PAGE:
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UBC Theses and Dissertations

Preparation and characterization of high temperature superconducting thin films Dew, Steven K.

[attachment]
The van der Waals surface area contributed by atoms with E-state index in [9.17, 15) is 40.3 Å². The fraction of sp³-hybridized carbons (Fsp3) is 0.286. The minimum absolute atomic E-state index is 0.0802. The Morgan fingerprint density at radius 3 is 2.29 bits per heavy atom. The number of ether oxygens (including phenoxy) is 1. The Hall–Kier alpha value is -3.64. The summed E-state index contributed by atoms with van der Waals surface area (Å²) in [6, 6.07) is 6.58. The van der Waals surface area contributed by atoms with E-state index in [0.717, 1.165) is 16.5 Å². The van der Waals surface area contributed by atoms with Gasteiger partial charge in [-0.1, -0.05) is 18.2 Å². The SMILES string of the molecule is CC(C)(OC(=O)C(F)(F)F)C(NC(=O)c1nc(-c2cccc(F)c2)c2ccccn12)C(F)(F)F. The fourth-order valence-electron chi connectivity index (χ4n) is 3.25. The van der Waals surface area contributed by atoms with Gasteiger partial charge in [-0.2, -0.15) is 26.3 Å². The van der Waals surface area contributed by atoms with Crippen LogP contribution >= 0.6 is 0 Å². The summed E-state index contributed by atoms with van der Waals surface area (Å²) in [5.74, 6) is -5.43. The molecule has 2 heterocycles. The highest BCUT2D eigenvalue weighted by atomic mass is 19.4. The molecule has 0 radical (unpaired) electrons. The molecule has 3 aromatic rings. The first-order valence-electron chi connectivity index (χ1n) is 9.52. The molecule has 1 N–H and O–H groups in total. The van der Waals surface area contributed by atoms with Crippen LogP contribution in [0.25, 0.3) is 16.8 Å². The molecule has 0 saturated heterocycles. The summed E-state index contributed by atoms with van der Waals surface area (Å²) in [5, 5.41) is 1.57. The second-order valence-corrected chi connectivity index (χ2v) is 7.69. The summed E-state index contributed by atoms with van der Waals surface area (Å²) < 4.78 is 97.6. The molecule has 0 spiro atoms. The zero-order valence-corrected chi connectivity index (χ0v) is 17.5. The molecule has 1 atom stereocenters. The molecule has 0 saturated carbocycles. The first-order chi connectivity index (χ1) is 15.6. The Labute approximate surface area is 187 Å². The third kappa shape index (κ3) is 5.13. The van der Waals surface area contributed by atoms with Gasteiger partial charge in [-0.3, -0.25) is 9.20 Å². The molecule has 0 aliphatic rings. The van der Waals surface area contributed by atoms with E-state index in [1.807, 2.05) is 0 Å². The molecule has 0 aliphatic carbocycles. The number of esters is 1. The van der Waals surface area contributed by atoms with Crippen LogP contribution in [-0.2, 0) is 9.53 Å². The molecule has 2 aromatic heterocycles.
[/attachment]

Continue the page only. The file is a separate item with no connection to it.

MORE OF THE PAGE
Thin films of the Bi₂Sr₂Ca₂Cu₃O[sub y] superconductor with T[sub c] in excess of 106K were produced through a two step process involving rf magnetron sputtering of an oxide target followed by annealing in oxygen. The effects of various production parameters on the deposition and quality of the films were studied. During deposition, ion bombardment of the films directly in front of the sputtering target lead to an increase in film density and to resputtering. Films from this area tended to flake off of the substrate during processing. Heating the substrate during deposition reduced the flaking problem, but caused the concentration of bismuth to drop at temperatures above 350° C. Optimal post-deposition processing conditions were dependent on several factors including film composition, lead doping, and oxygen concentration in the annealing atmosphere. After processing, only lead doped films resulted in significant amounts of 2223 and zero resistance T[sub c]'s above 100K. The optimal initial film composition was Pb[sub 1.1]Bi₂Sr₂Ca₂Cu₃O[sub y]. The best annealing conditions for such films were 865-875°C for 16 h in flowing oxygen. During processing, films developed in a sequence of 2201, 2212, and, in lead doped films, 2223. The lead dopant was steadily lost during processing, and no detectable amounts remained in some of the best films after processing. Development of the 2223 phase stopped when the lead loss from the films was essentially complete.

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